As an atheist you are protected by Equal Opportunity (and Equal Employment Opportunity) regulations. Department of Defense directive on Military Equal Opportunity (MEO, 1350.2) states, “Persons shall be evaluated on individual merit, fitness, and capability, regardless of race, sex, color, national origin, or religion”. The MEO regulation further defines religion as “A personal set or institutionalized system of attitudes, moral or ethical beliefs, and practices that are held with the strength of traditional religious views, characterized by ardor and faith, and generally evidenced through specific religious observances.” This is entirely compatible with nontheistic ideologies. All Department of Defense organizations are required to have an equal opportunity representative. However, do not be surprised if your representative has never thought about the rights of atheists before. These individuals are required to treat you fairly and should help you find a solution or lodge a formal complaint. If your equal opportunity representative is unable or unwilling to help you, you should still be able to contact another representative from your unit’s higher headquarters.
The Inspector General and Article 138
If you find that you cannot work your issue through communication or through equal opportunity channels or command channels, you are still entitled to a couple of methods of redress. The first course of action is to file a complaint through the Inspector General (IG). The IG has the responsibility of investigating complaints and enforcing regulations. The IG may or may not be a lawyer and your success may vary. Just like the equal opportunity channels, it is possible to keep submitting your complaint to higher levels up to the applicable department’s headquarters. Finally, you can file an Article 138 complaint against your commander (definitely seek legal counsel first). Article 138 complaint procedures vary from service to service so it is important that you read the applicable regulations or seek legal counsel. Remember, all these processes can take a lot of time and can monopolize a lot of your commander’s time. For these reasons, it is important that you try to resolve the issue through communication and at the lowest level possible. You have the right to stand up for what you believe in and we stand ready to support atheists and freethinkers experiencing discrimination.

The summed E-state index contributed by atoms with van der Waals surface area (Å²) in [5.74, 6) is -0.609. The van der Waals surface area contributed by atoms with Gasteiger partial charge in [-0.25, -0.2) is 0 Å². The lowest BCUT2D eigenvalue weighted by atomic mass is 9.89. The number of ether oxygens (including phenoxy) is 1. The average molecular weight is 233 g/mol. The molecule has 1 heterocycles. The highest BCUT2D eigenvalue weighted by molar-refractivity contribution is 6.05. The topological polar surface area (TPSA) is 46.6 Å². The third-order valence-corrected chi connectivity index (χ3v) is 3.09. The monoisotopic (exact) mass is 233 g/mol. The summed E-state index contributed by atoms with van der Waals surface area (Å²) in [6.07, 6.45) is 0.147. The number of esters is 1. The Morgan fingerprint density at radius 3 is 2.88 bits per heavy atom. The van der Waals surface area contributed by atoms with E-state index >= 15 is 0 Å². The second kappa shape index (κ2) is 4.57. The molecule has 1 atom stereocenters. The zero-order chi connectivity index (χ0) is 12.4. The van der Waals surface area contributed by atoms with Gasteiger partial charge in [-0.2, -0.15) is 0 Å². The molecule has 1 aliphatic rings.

Going Outside the Military
If you find that you cannot resolve your issues within the military, you still have several options. Organizations such as MAAF and our affiliates are always ready to fight for your rights. In addition, you may find that working through the local media, writing editorials, and raising awareness about your plight may be effective. Service members still retain the right to publish newsletters, articles, and engage in public speaking. You may want to familiarize yourself with the applicable regulations. Another approach which can be effective is to contact your representatives in Congress. The best way is usually to present your case by writing a letter (or by showing up at their door). Most legislators can be reached by email, phone, or fax. Filing a congressional complaint is easy. Filing a “congressional” should be the last step as it can be very time consuming for your command and your legislator. I would like to reiterate the first point that your chain of command must be given an opportunity to address issues before you go outside the military for formal legal action or else it will be very easy for IG, legal, or congressional investigators to simply refer the issue back to your chain of command for action.